Role of Nitric Oxide in the Renin and Heart Rate Responses to β-Adrenergic Stimulation

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Abstract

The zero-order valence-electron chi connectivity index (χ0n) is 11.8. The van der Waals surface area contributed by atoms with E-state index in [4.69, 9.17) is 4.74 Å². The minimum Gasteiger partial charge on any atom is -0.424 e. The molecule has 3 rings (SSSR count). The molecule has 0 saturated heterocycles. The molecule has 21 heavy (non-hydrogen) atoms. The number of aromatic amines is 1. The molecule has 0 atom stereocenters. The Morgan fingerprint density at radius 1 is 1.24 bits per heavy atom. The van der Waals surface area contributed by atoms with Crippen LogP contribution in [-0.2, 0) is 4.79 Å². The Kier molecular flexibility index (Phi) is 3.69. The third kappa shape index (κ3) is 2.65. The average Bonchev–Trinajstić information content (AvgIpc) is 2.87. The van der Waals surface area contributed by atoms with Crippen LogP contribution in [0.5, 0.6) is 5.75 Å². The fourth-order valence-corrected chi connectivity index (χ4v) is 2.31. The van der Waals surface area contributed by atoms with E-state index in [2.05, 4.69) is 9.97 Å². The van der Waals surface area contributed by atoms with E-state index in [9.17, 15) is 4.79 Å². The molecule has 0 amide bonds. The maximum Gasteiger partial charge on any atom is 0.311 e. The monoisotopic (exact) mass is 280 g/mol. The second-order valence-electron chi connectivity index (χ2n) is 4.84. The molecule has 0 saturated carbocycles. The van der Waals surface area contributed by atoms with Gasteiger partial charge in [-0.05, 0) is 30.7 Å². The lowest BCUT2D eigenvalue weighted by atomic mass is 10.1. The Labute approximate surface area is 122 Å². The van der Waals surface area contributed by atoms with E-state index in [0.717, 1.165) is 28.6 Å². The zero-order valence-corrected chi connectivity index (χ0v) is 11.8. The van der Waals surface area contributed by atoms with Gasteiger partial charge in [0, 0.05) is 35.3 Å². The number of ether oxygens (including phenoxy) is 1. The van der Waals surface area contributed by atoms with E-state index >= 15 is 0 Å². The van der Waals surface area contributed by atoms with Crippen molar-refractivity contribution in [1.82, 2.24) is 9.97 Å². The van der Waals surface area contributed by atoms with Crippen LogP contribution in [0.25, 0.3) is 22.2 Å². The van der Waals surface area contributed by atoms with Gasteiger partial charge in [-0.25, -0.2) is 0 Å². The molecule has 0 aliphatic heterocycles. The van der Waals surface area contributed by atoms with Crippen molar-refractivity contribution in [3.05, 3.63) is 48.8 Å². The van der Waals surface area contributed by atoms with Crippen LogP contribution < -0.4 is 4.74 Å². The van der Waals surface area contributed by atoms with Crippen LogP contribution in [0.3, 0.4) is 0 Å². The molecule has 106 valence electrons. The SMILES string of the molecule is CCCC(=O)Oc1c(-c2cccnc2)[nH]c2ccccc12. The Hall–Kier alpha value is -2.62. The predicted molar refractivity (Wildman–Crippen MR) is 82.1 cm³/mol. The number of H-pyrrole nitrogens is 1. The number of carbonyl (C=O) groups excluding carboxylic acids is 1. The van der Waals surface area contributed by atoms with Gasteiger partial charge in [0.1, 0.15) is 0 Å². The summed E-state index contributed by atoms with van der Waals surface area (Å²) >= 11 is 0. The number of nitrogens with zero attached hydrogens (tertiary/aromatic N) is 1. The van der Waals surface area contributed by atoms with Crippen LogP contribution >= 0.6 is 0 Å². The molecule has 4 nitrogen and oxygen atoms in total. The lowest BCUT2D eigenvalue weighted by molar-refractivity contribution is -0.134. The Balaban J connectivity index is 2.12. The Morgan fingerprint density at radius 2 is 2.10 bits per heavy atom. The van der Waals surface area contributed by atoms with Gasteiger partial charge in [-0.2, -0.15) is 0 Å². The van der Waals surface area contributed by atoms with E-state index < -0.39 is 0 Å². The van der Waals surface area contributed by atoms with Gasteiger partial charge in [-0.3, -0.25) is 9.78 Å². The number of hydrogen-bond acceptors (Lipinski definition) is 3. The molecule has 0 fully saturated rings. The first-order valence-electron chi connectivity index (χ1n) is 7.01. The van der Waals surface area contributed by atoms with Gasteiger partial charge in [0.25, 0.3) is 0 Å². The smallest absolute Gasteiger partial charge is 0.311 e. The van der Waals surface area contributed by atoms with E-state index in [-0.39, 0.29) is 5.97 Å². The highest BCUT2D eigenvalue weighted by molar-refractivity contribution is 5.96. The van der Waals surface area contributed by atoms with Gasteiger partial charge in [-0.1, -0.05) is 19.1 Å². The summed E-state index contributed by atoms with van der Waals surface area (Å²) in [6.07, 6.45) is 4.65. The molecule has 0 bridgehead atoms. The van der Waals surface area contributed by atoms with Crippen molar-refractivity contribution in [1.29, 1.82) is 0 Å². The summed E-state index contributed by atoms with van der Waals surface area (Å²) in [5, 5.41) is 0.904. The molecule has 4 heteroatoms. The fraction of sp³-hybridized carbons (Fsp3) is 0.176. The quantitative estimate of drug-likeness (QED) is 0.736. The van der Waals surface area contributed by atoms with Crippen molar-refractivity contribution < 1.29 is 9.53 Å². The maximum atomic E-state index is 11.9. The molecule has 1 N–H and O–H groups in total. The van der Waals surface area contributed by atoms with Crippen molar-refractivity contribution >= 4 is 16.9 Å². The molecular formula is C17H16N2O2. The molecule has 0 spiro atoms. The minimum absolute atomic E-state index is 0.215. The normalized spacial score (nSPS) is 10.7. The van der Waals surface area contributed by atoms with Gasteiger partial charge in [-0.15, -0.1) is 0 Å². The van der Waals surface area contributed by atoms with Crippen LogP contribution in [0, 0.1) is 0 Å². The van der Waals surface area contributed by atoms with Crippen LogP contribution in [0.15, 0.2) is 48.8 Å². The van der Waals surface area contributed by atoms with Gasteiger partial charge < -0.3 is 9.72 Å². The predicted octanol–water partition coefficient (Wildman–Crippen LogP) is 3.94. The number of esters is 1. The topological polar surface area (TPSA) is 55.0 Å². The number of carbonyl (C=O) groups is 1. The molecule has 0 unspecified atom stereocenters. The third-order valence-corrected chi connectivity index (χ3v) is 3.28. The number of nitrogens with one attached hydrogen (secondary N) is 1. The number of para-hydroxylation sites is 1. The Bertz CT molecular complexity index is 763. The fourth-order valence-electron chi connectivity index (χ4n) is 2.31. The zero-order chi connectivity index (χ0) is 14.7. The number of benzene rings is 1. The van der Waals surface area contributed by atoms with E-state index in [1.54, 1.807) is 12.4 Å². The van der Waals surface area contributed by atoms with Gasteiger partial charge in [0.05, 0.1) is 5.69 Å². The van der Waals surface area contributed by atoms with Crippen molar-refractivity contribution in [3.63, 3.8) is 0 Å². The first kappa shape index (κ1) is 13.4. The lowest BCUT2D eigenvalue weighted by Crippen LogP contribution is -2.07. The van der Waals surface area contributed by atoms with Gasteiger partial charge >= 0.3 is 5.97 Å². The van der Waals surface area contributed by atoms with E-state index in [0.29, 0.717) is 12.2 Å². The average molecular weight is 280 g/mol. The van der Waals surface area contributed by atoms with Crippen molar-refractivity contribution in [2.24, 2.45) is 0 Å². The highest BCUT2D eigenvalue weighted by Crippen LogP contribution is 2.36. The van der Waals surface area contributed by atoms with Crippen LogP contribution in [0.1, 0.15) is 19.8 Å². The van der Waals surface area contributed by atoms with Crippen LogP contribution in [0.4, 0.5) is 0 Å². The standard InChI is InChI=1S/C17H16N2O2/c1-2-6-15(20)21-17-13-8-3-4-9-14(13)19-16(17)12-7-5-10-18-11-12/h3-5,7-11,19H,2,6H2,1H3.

Studies in vitro and in vivo have implicated nitric oxide in the control of renin secretion. In the present study, the effect of inhibition of nitric oxide synthesis with NG-nitro- L-arginine methyl ester hydrochloride (L-NAME) on the renin secretory response to β-adrenergic stimulation was investigated in conscious, chronically prepared rabbits. Intravenous infusion of isoproterenol at 0.02 μg · kg−1 · min−1 for 30 minutes increased mean arterial pressure by 5 mm Hg (P<.05), heart rate by 51 beats per minute (P<.001), and plasma renin activity by 56% (P<.001). Intravenous infusion of L-NAME at 0.5 mg · kg−1 · min−1 increased mean arterial pressure by 6 mm Hg (P<.01) and decreased heart rate by 15 beats per minute (P<.01) and plasma renin activity by 31% (P<.05). L-NAME reduced the heart rate response to isoproterenol by 50% and inhibited the renin response. Infusion of isoproterenol at 0.05 μg · kg−1 · min−1 did not change blood pressure but increased heart rate by 62 beats per minute (P<.001) and plasma renin activity by 283% (P<.001). Treatment with L-NAME again suppressed the heart rate response to isoproterenol and inhibited the renin response. Intravenous infusion of the nitric oxide donor nitroprusside at 2 μg · kg−1 · min−1 in the presence of L-NAME decreased mean arterial pressure by 7 mm Hg (P<.05), increased heart rate by 14 beats per minute (P<.05), but did not change plasma renin activity. Nitroprusside fully restored the heart rate response to isoproterenol and partially restored the renin response. These results provide evidence that nitric oxide plays an important role in the renin and heart rate responses to β-adrenergic stimulation.

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